Report No.: CCEER-13-3


Authors: AmirHormozaki, E., Pekcan, G. and Itani, A.

Date: February 2013

Sponsoring Agency: Federal Highway Administration (FHWA)

Performing Organization:
Department of Civil Engineering/258
University of Nevada, Reno
Reno, NV 89557


Reconnaissance studies following recent significant earthquakes have revealed the seismic vulnerability of curved bridges. Curved steel bridges are widely utilized as important components of transportation networks across the United States especially when geometry and curve alignment of a highway requires a curved structure. However, there are a few studies regarding the seismic vulnerability of horizontally curved steel girder bridges as one of the most critical components of transportation networks Comprehensive and rational evaluation of seismic vulnerability of transportation networks can be achieved through methodological Seismic Risk Assessment (SRA). Fragility curves which express the conditional probability of reaching or exceeding a predefined damage state are essential as input to any SRA tools such as HAZUS and REDARS for the seismic vulnerability evaluation. This study aims to fill in the gap on the current state-of-the-knowledge in the seismic response and fragilities of horizontally curved bridges with steel I-girders.

The main contribution of this study is to develop fragility curves for horizontally curved< steel girder highway bridges in the United States. The entire study has been performed on both seismically and non-seismically designed bridges which have major differences in column confinement, type of bearings, and abutment support length. The proposed grillage model in this study substantially reduced the time to run a large number of nonlinear response history analyses. A survey of this class of bridge across the United States is performed to establish the distribution of various geometric parameters. Sampling on these geometric parameters along with other predominant material, analysis and component properties obtained from a sensitivity analysis led to a set of statistical bridge samples. The component fragility curves are then developed based on the results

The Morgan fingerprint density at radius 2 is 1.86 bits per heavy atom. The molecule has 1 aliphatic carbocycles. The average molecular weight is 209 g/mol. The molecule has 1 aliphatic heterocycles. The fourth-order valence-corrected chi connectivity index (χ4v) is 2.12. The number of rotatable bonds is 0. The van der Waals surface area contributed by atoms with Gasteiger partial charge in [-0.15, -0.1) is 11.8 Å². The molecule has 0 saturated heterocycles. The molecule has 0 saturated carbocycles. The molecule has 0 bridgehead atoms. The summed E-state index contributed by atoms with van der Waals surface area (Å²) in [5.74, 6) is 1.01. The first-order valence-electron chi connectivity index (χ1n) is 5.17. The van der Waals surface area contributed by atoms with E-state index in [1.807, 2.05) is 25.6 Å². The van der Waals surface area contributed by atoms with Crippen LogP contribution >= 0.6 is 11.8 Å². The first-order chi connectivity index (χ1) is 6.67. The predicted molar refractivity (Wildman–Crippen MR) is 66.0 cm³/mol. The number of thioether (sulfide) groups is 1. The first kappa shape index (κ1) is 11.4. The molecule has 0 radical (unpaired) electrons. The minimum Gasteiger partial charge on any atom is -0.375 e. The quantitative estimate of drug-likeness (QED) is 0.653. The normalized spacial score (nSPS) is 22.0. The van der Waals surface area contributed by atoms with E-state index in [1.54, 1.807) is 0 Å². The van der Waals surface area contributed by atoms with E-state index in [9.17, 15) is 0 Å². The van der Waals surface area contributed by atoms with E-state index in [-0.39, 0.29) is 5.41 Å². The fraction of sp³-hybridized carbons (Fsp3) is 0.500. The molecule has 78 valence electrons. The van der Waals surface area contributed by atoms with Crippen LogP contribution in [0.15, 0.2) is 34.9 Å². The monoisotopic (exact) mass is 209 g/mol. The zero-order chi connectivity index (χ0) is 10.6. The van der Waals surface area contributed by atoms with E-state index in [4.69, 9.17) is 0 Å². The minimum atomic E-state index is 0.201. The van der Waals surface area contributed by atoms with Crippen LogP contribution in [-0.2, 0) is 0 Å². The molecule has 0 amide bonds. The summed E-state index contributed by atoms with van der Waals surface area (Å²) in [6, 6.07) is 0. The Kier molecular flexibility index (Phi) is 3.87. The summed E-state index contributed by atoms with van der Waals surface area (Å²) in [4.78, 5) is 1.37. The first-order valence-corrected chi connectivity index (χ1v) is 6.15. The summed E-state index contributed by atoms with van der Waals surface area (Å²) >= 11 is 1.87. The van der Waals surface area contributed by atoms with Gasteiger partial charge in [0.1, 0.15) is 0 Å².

of nonlinear response history analyses of benchmark bridges. They revealed columns and bearings at abutments in both radial and tangential directions to be the most critical components. The system fragility curves are subsequently developed for generic curved bridges independent of the central angle. This representation of fragility curves is expected to be useful when the specific central angles are not quantified (e.g. National
Bridge Inventory). Non-seismically designed bridges are recognized to be significantly more vulnerable than seismically designed bridges due to their inadequate column confinement and inadequate support length provided at the abutments. In order to establish the effect of central angle on the seismic vulnerability of curved bridges, fragility curves as a function of the central angle were also presented. In addition, fragility curves were developed for two intensity measures, namely PGA and Sa1.

It was concluded that Sa1 is an efficient and proficient intensity measure with lower dispersions, lower modified dispersions and higher R2, while PGA is more practical due to higher slopes of probabilistic seismic demand models. A set of functional relationship between central angle and the median values of the fragility curves was proposed based on regression analyses. Another curvature index named torsion index was also found to be a significant parameter on seismic vulnerability of this class of bridge and also a better curvature-representing index than the central angle for seismically designed bridges. Furthermore, suitability of the maximum central angle below which the curved bridges can be analyzed as their straight counterparts presented in design codes and guidelines is investigated. Accordingly, it was concluded that while the 30-degree central angle adopted in AASHTO Seismic Guidelines (2007) is reasonable, 90-degree angle required by AASHTO LRFD (Interim 2008) is controversial. Following a comparison of the fragility curves developed in this study versus their HAZUS counterpart, it was found that the HAZUS fragility curves underpredict the seismic vulnerability of this class of bridges mainly due to two reasons: 1) As it was established in this study, the seismic demand on various components and overall vulnerability of curved bridges increases with increasing central angle. However, HAZUS does not include the central angle to categorize and characterize curved bridges. This introduces significant inaccuracies in the predicted vulnerabilities when fragility curves in HAZUS are used for curved bridges, 2) the underlying assumption in the development of fragility curves implemented in HAZUS was that the system fragility is governed by the columns, however, other bridge components have significant influence on the overall system fragility as it was demonstrated in this study.